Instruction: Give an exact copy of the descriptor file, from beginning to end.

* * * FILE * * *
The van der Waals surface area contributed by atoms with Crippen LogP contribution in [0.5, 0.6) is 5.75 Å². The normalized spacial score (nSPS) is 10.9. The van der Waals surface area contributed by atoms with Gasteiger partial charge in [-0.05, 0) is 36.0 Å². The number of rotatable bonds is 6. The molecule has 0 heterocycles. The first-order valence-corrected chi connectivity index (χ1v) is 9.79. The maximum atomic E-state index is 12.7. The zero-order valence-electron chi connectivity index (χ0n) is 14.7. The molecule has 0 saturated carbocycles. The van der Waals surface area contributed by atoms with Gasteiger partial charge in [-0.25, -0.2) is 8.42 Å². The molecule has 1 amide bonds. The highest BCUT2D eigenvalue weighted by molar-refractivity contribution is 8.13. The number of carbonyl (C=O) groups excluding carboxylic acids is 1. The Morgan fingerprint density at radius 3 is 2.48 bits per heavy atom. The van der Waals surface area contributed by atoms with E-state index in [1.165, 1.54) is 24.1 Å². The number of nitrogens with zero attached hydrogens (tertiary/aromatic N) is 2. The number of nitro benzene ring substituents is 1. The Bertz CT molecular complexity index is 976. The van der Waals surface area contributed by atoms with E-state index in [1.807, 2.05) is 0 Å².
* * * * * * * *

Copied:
The van der Waals surface area contributed by atoms with Crippen LogP contribution in [0.5, 0.6) is 5.75 Å². The normalized spacial score (nSPS) is 10.9. The van der Waals surface area contributed by atoms with Gasteiger partial charge in [-0.05, 0) is 36.0 Å². The number of rotatable bonds is 6. The molecule has 0 heterocycles. The first-order valence-corrected chi connectivity index (χ1v) is 9.79. The maximum atomic E-state index is 12.7. The zero-order valence-electron chi connectivity index (χ0n) is 14.7. The molecule has 0 saturated carbocycles. The van der Waals surface area contributed by atoms with Gasteiger partial charge in [-0.25, -0.2) is 8.42 Å². The molecule has 1 amide bonds. The highest BCUT2D eigenvalue weighted by molar-refractivity contribution is 8.13. The number of carbonyl (C=O) groups excluding carboxylic acids is 1. The Morgan fingerprint density at radius 3 is 2.48 bits per heavy atom. The van der Waals surface area contributed by atoms with E-state index in [1.165, 1.54) is 24.1 Å². The number of nitrogens with zero attached hydrogens (tertiary/aromatic N) is 2. The number of nitro benzene ring substituents is 1. The Bertz CT molecular complexity index is 976. The van der Waals surface area contributed by atoms with E-state index in [1.807, 2.05) is 0 Å².